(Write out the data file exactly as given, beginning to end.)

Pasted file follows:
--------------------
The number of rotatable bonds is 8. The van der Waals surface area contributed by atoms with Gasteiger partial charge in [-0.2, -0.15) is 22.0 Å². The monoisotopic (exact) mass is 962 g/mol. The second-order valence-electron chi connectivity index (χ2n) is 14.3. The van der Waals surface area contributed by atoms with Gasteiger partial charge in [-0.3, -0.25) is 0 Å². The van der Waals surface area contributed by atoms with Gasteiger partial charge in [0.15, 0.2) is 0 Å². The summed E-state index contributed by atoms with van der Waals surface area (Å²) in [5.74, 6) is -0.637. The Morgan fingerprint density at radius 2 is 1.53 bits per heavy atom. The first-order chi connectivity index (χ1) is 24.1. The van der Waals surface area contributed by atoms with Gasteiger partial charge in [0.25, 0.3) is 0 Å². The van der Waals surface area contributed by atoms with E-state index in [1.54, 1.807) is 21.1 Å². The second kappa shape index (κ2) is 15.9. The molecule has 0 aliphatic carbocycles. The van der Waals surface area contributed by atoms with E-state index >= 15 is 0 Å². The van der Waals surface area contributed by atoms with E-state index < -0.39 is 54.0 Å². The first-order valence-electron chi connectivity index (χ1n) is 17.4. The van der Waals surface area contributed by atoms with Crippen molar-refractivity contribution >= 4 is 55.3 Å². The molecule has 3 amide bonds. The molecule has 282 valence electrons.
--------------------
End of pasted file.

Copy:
The number of rotatable bonds is 8. The van der Waals surface area contributed by atoms with Gasteiger partial charge in [-0.2, -0.15) is 22.0 Å². The monoisotopic (exact) mass is 962 g/mol. The second-order valence-electron chi connectivity index (χ2n) is 14.3. The van der Waals surface area contributed by atoms with Gasteiger partial charge in [-0.3, -0.25) is 0 Å². The van der Waals surface area contributed by atoms with Gasteiger partial charge in [0.15, 0.2) is 0 Å². The summed E-state index contributed by atoms with van der Waals surface area (Å²) in [5.74, 6) is -0.637. The Morgan fingerprint density at radius 2 is 1.53 bits per heavy atom. The first-order chi connectivity index (χ1) is 24.1. The van der Waals surface area contributed by atoms with Gasteiger partial charge in [0.25, 0.3) is 0 Å². The van der Waals surface area contributed by atoms with E-state index in [1.54, 1.807) is 21.1 Å². The second kappa shape index (κ2) is 15.9. The molecule has 0 aliphatic carbocycles. The van der Waals surface area contributed by atoms with E-state index >= 15 is 0 Å². The van der Waals surface area contributed by atoms with E-state index < -0.39 is 54.0 Å². The first-order valence-electron chi connectivity index (χ1n) is 17.4. The van der Waals surface area contributed by atoms with Crippen molar-refractivity contribution >= 4 is 55.3 Å². The molecule has 3 amide bonds. The molecule has 282 valence electrons.